What is aspirin?

Aspirin (acetylsalicylic acid) belongs to the salicylate subgroup of the medication class called nonsteroidal anti-inflammatory drugs (NSAIDs). Aspirin is used both over-the-counter and by prescription to reduce fevers and relieve pains like headaches or muscle soreness. Under medical supervision, it can help you to treat inflammatory diseases like rheumatoid arthritis or lupus. If you have a history of stroke, angina, or myocardial infarction (heart attack), your doctor may recommend daily doses of aspirin to prevent further cardiovascular problems and improve your chances of long-term survival. You may also receive aspirin if you may be having a heart attack.
Taken by mouth, aspirin is available in numerous brand names and forms, both over the counter and prescription. Some of the brand names are Aspergum, Bayer, Bufferin, Ecotrin, and Norwich. Aspirin also appears in numerous drug formulations with other medications. Excedrin (Migraine), for example, is an over-the-counter medicine containing aspirin, acetaminophen, and caffeine. Percodan is a prescription-only medicine containing aspirin and oxycodone hydrochloride.

Dr. Michael Roizen, MD
Internal Medicine
Aspirin was once an herbal remedy. Its main ingredient, acetylsalicylic acid, is found in willow bark, which has been used to treat headaches for more than 300 years. (Who first decided to chew on bark while they had headache, we'll never know.)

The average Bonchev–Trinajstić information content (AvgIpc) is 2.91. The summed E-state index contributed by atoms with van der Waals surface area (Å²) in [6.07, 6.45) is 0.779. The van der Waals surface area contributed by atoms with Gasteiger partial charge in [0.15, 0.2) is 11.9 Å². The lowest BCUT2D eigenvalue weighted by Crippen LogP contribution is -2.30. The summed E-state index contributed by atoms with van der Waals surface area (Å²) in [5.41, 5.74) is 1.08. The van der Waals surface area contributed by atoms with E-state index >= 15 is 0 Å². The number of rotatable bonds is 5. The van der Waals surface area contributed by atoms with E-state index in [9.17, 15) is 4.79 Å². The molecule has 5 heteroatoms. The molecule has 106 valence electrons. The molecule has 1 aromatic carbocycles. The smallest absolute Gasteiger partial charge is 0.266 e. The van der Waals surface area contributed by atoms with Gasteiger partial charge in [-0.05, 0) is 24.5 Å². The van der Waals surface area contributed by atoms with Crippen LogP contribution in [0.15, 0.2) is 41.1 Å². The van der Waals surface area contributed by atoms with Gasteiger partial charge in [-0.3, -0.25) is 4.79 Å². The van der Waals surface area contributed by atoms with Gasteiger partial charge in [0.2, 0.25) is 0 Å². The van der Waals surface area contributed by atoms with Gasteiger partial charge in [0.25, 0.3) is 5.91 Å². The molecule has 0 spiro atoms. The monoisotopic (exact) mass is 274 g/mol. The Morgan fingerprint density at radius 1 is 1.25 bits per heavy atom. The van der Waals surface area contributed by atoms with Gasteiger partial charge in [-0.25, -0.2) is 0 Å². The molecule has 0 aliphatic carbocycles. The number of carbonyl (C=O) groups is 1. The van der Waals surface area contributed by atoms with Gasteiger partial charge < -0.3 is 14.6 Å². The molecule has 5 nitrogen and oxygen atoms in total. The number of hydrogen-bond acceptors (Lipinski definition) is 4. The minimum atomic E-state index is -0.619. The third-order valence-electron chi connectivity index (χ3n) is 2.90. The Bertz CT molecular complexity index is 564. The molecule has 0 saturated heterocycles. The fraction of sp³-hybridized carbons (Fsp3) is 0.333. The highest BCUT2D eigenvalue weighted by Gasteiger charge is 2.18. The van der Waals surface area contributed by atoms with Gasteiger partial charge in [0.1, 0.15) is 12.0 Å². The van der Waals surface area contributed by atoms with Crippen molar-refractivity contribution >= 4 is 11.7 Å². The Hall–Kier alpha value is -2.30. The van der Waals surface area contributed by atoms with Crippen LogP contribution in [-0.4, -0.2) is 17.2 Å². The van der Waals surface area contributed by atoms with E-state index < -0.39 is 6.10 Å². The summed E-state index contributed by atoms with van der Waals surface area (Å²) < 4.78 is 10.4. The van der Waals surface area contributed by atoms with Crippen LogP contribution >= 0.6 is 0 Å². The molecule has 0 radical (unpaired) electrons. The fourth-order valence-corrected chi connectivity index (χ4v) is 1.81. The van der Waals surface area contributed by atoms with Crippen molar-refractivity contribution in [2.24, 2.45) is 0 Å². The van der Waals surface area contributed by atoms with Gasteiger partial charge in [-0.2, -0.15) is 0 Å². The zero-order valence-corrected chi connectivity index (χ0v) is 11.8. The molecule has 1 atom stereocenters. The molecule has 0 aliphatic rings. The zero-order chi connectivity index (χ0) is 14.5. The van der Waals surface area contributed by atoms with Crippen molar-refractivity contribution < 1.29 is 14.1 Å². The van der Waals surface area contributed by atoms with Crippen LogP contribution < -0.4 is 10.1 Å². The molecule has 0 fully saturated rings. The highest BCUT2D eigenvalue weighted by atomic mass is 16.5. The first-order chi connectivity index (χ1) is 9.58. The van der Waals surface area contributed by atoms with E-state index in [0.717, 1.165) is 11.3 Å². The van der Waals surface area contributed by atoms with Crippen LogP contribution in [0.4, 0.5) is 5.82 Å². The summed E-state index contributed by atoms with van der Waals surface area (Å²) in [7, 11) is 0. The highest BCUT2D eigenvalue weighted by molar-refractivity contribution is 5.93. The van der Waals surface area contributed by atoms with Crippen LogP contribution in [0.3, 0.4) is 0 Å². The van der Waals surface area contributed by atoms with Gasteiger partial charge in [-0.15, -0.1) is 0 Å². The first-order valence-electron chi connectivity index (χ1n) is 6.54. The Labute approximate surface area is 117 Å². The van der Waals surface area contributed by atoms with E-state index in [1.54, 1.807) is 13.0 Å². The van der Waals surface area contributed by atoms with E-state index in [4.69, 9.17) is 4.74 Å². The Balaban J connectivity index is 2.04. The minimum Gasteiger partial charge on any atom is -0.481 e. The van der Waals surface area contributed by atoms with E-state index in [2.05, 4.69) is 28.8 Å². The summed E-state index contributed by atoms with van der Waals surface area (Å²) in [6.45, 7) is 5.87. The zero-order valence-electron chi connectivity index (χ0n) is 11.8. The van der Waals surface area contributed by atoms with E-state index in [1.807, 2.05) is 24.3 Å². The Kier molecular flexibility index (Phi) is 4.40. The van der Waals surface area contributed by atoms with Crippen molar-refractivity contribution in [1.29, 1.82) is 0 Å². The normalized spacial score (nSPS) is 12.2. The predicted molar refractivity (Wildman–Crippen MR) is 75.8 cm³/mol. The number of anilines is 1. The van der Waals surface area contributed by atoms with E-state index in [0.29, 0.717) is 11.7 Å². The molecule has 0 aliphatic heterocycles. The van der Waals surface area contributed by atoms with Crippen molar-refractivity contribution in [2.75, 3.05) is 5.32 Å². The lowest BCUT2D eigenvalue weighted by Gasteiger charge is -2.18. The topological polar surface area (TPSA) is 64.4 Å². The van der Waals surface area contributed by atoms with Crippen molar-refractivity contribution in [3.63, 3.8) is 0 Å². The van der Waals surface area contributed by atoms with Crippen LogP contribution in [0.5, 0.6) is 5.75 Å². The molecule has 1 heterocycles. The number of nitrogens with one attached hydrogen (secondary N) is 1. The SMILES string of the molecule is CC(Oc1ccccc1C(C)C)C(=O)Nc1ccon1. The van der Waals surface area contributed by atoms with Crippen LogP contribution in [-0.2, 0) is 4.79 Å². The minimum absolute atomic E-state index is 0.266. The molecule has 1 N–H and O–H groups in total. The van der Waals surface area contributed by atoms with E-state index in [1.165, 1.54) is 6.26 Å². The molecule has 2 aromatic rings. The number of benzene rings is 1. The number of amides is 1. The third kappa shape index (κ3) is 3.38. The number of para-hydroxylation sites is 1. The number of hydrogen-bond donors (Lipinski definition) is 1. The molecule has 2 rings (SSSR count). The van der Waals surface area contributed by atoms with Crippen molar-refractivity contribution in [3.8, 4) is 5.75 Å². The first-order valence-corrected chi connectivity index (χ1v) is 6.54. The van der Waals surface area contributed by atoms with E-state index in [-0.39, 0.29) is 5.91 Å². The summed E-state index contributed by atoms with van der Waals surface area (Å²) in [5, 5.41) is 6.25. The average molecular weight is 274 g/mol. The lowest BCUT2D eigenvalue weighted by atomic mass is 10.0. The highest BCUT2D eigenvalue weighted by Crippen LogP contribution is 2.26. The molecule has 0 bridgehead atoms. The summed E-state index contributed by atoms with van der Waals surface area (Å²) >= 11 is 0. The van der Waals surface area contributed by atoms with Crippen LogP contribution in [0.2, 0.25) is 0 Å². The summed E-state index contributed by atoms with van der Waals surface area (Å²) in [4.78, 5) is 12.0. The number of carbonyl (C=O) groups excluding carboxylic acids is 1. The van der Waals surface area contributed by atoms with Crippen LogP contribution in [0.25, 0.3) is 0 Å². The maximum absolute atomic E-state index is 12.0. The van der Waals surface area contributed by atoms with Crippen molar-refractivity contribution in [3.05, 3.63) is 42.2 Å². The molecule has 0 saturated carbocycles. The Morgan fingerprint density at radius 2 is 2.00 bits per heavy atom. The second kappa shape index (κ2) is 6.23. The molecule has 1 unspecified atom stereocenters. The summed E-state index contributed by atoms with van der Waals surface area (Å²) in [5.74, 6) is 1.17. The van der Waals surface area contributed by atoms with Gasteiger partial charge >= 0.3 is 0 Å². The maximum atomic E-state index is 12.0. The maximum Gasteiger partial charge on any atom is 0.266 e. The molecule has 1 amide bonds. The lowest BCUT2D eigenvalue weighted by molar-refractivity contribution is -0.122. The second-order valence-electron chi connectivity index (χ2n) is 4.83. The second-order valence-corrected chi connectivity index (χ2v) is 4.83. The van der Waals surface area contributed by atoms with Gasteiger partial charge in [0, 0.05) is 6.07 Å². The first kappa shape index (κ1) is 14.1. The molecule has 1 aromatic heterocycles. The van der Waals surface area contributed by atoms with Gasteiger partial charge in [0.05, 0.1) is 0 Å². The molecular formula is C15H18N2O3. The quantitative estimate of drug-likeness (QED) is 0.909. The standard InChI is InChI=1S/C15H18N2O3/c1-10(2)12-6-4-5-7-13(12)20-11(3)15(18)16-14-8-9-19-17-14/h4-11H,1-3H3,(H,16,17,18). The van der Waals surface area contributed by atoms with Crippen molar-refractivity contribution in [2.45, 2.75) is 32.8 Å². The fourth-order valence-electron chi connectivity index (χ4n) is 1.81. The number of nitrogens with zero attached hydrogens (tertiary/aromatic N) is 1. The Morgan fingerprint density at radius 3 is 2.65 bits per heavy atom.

Ever since the German scientist Hermann Dressler isolated aspirin in its chemical form more than a century ago, our vanity cabinet shelves have had one more bottle taking up space.

Aspirin is also the perfect example of the good and bad that come with herbal remedies. It's friendly when used correctly, but downright rabid when abused. Taking a daily aspirin can reduce your heart attack risk because it inhibits blood clotting and inflammation, but the same nuance of chemistry that makes aspirin offer this benefit also makes it acidic enough to cause stomach bleeding and even ulcers.

Taking no more than 162 milligrams of uncoated aspirin a day, drinking a half-glass of warm water before and after swallowing the pill, and taking the pill 1 to 2 hours after eating can reduce that risk.

(It also helps to never confuse aspirin with ibuprofen and acetaminophen —the pain killers in Advil and Tylenol, respectively—because they're completely different drugs.)
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Aspirin is a platelet inhibitor. This means that it helps to stop the blood-clotting parts in your blood (the platelets) from sticking together (or clotting). In turn, this reduces the chance of you having a heart attack or stroke.

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Important: This content reflects information from various individuals and organizations and may offer alternative or opposing points of view. It should not be used for medical advice, diagnosis or treatment. As always, you should consult with your healthcare provider about your specific health needs.